BOOKS OF THE YEAR
Welcome to our annual Books of the Year wrap-up, in which writers and critics name the books they most enjoyed in the past 12 months. As usual, the only rule is the book has to have been read this year. Naturally a lot of people choose 2016 books, which is helpful a week before Christmas, but I enjoy the surprises, too, such as Helen Garner’s guilty secret this time around. I also expect the unexpected — if that doesn’t sound too Donald Rumsfeldian — from certain people. Sonya Hartnett, for example, habitually recommends a book I’ve never heard of, and immediately want to read. She doesn’t disappoint this year.
The most mentioned book, here and overseas, is Secondhand Time: The Last of the Soviets, by 2015 Nobel laureate Svetlana Alexievich. Such a harrowing book perhaps challenges the phrase I used at the outset — “most enjoyed” — but clearly this is a work of landmark and lasting importance.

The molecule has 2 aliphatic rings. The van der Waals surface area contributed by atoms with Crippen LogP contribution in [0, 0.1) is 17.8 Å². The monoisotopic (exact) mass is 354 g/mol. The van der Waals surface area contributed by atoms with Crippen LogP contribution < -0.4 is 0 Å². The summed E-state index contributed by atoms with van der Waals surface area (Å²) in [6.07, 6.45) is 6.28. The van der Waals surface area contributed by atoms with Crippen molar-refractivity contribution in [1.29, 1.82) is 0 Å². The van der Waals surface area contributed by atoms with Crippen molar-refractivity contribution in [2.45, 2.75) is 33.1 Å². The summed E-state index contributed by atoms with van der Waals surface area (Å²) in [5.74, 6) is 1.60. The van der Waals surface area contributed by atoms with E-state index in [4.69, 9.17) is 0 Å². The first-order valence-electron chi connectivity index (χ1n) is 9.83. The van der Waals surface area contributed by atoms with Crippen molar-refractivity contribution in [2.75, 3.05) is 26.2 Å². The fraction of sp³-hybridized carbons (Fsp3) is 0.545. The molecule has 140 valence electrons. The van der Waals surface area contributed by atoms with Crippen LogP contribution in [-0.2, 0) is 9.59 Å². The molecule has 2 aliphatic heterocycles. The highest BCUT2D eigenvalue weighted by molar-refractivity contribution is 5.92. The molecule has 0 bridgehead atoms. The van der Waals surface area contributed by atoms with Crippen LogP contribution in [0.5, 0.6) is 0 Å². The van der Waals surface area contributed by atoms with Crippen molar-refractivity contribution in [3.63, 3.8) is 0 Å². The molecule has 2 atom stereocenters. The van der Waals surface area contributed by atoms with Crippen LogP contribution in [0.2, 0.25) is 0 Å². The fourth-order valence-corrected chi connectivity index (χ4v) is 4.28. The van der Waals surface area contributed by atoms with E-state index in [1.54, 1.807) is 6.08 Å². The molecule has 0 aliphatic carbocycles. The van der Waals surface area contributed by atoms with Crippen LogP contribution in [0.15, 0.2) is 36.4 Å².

Top of my holiday reading list is Georgia Blain’s Between a Wolf and a Dog. Blain died last week, aged 51. Her mother, author and broadcaster Anne Deveson, died a few days later, aged 86. It’s been one of those years. Indeed, the day after I’d written the previous sentence, I awoke to an email telling me the great Australian writer Shirley Hazzard had died, aged 85. With this ongoing sadness in mind, I want to note my deep sympathy for our poetry editor, Jaya Savige, who has written a personal books-of-the-year contribution on page 22.
Finally, I received so many contributions to this list — and thanks to all — that I decided to run it over two weeks, in rough odds and evens alphabetical order. So look out for more books of the year on Christmas Eve, just in case you have a present or two still to buy.